U.N. Body Expected to Adopt ‘Code of Conduct’ Prohibiting Discrimination of People with HIV/AIDS in the Workplace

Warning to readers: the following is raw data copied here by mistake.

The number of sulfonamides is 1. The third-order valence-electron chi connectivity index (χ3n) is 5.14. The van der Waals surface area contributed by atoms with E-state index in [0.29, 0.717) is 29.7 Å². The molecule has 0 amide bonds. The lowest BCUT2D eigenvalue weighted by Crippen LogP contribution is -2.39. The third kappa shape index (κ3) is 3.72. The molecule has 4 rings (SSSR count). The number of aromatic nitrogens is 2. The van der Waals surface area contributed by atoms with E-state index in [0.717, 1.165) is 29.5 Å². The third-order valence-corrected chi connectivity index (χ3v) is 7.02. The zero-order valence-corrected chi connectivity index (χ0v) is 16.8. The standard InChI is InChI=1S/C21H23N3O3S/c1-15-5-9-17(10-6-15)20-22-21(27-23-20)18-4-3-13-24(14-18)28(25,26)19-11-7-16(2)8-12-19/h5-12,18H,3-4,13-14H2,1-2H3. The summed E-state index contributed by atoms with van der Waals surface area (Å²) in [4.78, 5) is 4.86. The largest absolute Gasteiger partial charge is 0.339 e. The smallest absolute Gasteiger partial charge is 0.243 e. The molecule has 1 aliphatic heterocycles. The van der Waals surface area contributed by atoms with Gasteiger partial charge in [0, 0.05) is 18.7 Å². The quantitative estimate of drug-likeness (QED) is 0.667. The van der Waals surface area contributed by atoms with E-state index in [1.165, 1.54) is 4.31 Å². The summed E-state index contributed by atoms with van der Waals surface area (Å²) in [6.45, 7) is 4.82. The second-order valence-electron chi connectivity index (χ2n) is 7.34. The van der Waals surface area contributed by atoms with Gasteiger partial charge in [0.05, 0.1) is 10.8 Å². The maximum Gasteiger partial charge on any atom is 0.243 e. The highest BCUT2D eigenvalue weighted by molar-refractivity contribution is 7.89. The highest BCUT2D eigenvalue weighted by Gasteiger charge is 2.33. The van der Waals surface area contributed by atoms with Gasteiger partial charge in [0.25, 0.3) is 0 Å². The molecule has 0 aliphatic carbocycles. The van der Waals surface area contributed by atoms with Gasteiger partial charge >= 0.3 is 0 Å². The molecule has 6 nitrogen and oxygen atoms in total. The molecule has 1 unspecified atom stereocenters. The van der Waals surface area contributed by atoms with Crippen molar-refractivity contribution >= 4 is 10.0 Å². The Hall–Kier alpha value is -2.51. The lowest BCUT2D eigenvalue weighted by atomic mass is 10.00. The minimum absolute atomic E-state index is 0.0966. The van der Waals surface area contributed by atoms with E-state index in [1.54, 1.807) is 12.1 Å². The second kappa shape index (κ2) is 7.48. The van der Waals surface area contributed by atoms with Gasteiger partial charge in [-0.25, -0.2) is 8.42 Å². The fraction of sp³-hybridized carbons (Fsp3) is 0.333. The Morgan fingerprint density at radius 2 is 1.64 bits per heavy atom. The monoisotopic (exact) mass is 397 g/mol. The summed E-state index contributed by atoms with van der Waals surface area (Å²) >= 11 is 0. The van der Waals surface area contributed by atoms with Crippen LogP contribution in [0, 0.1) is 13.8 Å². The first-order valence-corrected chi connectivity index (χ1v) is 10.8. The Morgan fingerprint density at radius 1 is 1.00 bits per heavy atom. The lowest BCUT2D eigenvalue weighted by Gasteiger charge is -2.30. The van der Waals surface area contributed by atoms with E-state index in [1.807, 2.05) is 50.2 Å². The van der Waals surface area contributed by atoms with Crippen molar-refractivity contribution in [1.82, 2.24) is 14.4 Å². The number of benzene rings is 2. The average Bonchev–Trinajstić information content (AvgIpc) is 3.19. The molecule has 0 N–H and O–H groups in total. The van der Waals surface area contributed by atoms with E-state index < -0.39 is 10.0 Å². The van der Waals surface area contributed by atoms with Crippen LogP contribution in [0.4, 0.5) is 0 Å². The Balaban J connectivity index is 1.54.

The International Labor Organization, a Geneva-based United Nations body, today is expected to adopt a "comprehensive blueprint for workplace policy on AIDS," intended to "fight" workplace discrimination against people with HIV/AIDS, the New York Times reports. The new policy states, "HIV/AIDS is a major threat to the world of work. It is affecting the most productive segment of the labor force and reducing earnings, and it is imposing huge costs on enterprises in all sectors through declining productivity, increasing labor costs and loss of skills and experience." UNAIDS Executive Director Peter Piot said that in poor countries "where health systems cannot cope" with the AIDS epidemic, "the only hope most people may have of getting help with prevention and treatment will be at work." The New York Times reports that in many countries, HIV-positive individuals may "lose jobs, social standing and even medical care." The code, written for businesses, governments and workers' groups, says that there is "no justification" for asking job applicants or workers to disclose their HIV status, "HIV infection is not cause for termination of employment" and that all workers are entitled to "affordable health services." The code also says that prevention is an "essential part of a workplace program," asking employers to "make available, where appropriate, male and female condoms, counseling, care support and referral services." Employers should also train workers who may come into contact with blood or other bodily fluids about how to respond to such situations, the code says. The labor organization will present the code to the special U.N. General assembly session on AIDS next week (Crossette, New York Times, 6/22).This is part of the KHN Morning Briefing, a summary of health policy coverage from major news organizations. Sign up for an email subscription.